KOCHI: A combination of dogged determination and indomitable will encapsulates the fortnight-long protest launched by five nuns here which successfully culminated in the arrest of Bishop Franco Mulakkal.
Since no political party was willing to back them, the protesting nuns had to rely solely on the civil society’s support to expose the injustice meted out to them. Besides braving the mind game, they had to travel a gruelling 100 km every day in bumper-to-bumper traffic - from their abode at St Francis Mission Home, Kuravilangad to the protest venue at the High Court Junction here. This was easier said than done- the nuns had to get ready at the crack of dawn and embark on the return journey at dusk.
The daily grind drained them physically. Compounding their woes, they had to endure open hostility from fellow inmates of the convent. Further, they were accused of denigrating the Church. It was the unstinted support extended by the civil society which resulted in the truth prevailing ultimately.
Sr Anupama, 30, was serving at St Vianna Convent, Gurudaspur from where she was shifted to St Francis Mission Home, Kuravilangad on April 1, 2018. On her return to Kerala, she was given the charge of the hostel and was working at an old age home run by the Convent at Kuravilangad.Sr Alfi, 36, was working as a teacher at St Joseph Convent School, Bihar before arriving at the convent in Kuravilangad on April 6. She worked at St Josephs Convent, Bihar and before that, worked for four years as a librarian at St Assisi Convent, Jalandhar.
Sr Josephine, 42, had been working at St Thomas School, Bihar as a teacher for four years. On April 6 she arrived at the convent in Kuravilangad. Earlier she worked as a teacher at Assisi Bhavan Trinity College, Punjab for eight years.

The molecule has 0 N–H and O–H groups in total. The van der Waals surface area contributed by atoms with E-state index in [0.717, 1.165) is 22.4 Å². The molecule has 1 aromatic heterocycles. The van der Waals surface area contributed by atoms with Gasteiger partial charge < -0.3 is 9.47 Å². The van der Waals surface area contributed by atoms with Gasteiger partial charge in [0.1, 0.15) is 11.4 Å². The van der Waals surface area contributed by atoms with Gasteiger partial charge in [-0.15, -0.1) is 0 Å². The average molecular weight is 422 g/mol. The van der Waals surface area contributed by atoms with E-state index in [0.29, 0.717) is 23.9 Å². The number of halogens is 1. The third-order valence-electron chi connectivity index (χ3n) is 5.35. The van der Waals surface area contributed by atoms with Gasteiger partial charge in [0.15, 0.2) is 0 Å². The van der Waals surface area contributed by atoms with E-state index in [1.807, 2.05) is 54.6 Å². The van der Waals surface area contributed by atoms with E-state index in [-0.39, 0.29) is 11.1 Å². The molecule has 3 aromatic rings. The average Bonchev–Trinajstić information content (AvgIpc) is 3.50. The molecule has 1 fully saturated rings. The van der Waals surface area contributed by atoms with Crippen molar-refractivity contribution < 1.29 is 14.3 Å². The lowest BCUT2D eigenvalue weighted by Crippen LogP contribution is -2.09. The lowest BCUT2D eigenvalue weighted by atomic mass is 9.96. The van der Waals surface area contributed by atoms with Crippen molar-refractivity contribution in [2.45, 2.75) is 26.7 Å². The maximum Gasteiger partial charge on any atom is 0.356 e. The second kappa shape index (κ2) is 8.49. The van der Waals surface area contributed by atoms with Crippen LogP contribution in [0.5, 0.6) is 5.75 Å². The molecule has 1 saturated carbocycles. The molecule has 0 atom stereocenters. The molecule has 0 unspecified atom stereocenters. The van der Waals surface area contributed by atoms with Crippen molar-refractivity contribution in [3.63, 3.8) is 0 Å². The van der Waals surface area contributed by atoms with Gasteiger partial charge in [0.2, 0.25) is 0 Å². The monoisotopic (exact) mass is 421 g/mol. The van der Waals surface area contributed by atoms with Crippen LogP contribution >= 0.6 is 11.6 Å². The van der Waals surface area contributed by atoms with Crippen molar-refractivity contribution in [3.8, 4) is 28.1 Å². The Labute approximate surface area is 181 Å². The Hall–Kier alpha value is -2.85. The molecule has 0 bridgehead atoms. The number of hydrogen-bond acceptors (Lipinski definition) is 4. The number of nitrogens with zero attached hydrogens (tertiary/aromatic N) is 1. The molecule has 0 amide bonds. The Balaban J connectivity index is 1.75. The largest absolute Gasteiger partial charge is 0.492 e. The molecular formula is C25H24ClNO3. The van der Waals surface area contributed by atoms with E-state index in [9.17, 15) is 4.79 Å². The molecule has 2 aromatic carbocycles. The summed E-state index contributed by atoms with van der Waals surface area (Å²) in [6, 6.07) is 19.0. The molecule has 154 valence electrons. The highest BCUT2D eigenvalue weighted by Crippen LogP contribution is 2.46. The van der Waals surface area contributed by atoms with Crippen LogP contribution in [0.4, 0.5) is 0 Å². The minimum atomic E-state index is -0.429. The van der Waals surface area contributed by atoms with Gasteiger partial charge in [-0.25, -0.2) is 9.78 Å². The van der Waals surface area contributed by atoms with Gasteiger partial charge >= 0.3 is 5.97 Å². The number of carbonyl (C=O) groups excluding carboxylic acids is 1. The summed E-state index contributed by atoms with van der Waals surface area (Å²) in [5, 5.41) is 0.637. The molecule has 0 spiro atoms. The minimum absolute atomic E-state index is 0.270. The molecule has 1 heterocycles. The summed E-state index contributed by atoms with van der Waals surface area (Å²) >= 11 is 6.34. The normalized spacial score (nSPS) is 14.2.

Sr Ancita, 35, was attached to the St Francis Mission Home at Kuravilangad for the past three years. Earlier she worked as a teacher at St Thomas Convent School in Bihar for a year.Sr Neena Rose, 30, was staying the convent in Kuravilangad for three years. She was working at the old age home run by the convent and where Sr Anupama joined recently.
They were the first to stage a protest against Franco, which later attracted many people to join them. “Sitting here and watching people from different parts of the state coming and offering support gave us hope and confidence. We returned to our convent every evening with this confidence. With the confirmation of the arrest, we will be ending our protest at the venue but we still have a long way to go,” said Sr Anupama.
“It has been draining physically, mentally and emotionally. We had two options - to ignore the victim’s trauma and bear the pain or to stand shoulder to shoulder with her and fight for justice. We felt it was our duty to fight for the rights of nuns who have been restrained in the name of the vow of obedience. The support of the civil society has given us the much-needed willpower. We are no longer afraid of the consequences of the protest. The future may be bleak, but our struggle for justice will indeed pay off,” said Sr Alfi.
A dangerous precedence has been set to take cognisance of allegations of rape that are time barred which will not stand the scruting of the court. This will open a Pandora’s box in future and any lady can fix a man based merely on allegations of rape. The onus in all such alleged cases of rape is for the man to prove his innocence against the allegations from a woman. In this instance it is one mans testimony versus the Nuns allegation reinforced by may be another ten nuns in a spirit of solidarity. Lets hope the High Court will dismiss the case and subject both the Bishop and aggrieved Nun and all the other one dozen Nuns who testified against the Bishop to a Lie Detector Test so that the truth will be known and such a measure will deter potential trouble makers in the future